Introduction to Windows Server 2003 Standard Edition RC2: Part 2

Jason Zandri's overview of the Windows Server 2003 Standard Edition installation process continues as he steps through the basics (and some not so basic details) of installing the soon-to-be-released operating system.

The idea behind this article (and future series) is to give an overview of the Windows Server 2003 Standard Edition installation process as currently laid out in the most recent build -- RC2 3718.main.021114-1947. This will eventually lead to the final (GOLD) release to market (RTM) copy of the operating system, which is scheduled for worldwide launch in April 2003.

The information contained within this article is based solely on personal experience with the RC2 product, and the information given, such as minimum system requirements and installation procedures, is current as of the time of writing (February 4, 2003). As with any product in development, all of the following is subject to change.

Please assume that when "Windows Server 2003 Standard Edition" is mentioned within this article, it is referring specifically to "Windows Server 2003 Standard Edition RC2 3718.main.021114-1947" unless otherwise mentioned.

One of the things you may notice is that the name used throughout the article is different from what will show up in many of the screen shots. This is because the name "Windows .NET Server 2003" has been changed recently to Windows Server 2003. You can read up a little more on this on the Microsoft Windows Server 2003 Web site.

Clean Install of Windows Server 2003 (RC2)

After performing the standard BIOS configurations to allow booting from the CD-ROM, you can load the bootable disk and begin the installation.

The first screen to come up will be the black "Setup is inspecting your computers hardware configuration." (If there is an active partition on any of the installed hard drives in the system, you will see a "Press any key to boot from the CD" message before you reach this screen. If you do not hit a key before the timeout, the CD-ROM will be bypassed in favor of the local active partition.)

From here, Setup continues to the Windows Server 2003 Setup screen, where all of the drivers are loaded.

After the drivers load, the Windows Setup screen appears, and Setup copies the required temporary files to the local hard drive after the location of the setup files has been acknowledged.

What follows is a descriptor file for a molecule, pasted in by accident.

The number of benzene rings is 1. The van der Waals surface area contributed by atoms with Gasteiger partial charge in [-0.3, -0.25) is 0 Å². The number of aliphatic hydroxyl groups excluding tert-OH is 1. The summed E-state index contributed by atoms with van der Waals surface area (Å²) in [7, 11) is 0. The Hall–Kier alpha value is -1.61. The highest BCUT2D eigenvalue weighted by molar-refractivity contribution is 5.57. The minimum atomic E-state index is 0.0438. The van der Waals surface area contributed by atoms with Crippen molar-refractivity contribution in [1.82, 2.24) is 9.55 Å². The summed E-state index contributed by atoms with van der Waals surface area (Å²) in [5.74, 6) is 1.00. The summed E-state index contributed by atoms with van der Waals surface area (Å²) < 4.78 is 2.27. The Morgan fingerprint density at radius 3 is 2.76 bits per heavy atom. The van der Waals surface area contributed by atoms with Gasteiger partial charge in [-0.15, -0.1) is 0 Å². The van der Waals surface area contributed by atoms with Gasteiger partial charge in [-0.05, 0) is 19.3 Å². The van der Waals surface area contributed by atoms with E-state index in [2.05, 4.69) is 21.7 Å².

After the file copy is complete, the Setup Program will append any existing boot.ini file (or write a new one) and will reboot and continue the installation from the locally copied temporary files.

After the system restarts and continues past the splash screen, you'll arrive at the Windows .NET Standard Server Setup screen where you will select ENTER to continue with the a normal installation. (This is also where you would be able to repair a failed installation using the Recovery Console.)

After that screen is the license agreement screen, where you agree to the license by hitting F8. (The 360-day license noted here is because RC2 is designed with this built-in limitation. The GOLD product will not have this limitation.)

You will then arrive at the partition selection screen. The hardware layout of the system and whether any partitions have been installed will affect what the next screen displays.

Slightly more than 1 GB of free space is needed on a hard drive to install the operating system, and about 300 MB to 400 MB more must be available afterward for the swapfile. This is why the Disk Space for Setup is pegged at 1.5 GB. After selecting the partition and hitting ENTER, the file system selection screen comes up as shown below. Here, you can choose to format the partition as FAT32 or NTFS. (NTFS is always recommended and is the default setting. If you choose FAT32 you can always perform CONVERT after the operating system is installed.)

You will need to pick a previously partitioned space of the hard drive that has enough free space, use an existing section of unpartitioned space that has enough room for the total installation, or you will need to delete existing partitions and then choose that space to create a new partition. Once you have made one of these choices you then must pick a file system to use and Setup will format it.

Setup continues from here by copying files to the default installation folder \Windows. As with Windows XP Professional, you can select only the installation path drive letter and not the name of the systemroot folder during a standard installation.

(If you use an unattended setup file you can then include a path designation other than WINDOWS. Also, if you started an upgrade from within an existing operating system and choose New Installation, you can go to the Setup options page and select the Advanced button and edit the installation path of the system files.)

Once this section of the installation is finished the system will reboot. When the system comes up again, the GUI will engage and display the current status of the final phases of setup.

During this attended installation, the Setup program will pause for needed user input, such as the Regional and Language Option page below.

This article was originally published on Feb 27, 2003
Page 1 of 3

Thanks for your registration, follow us on our social networks to keep up-to-date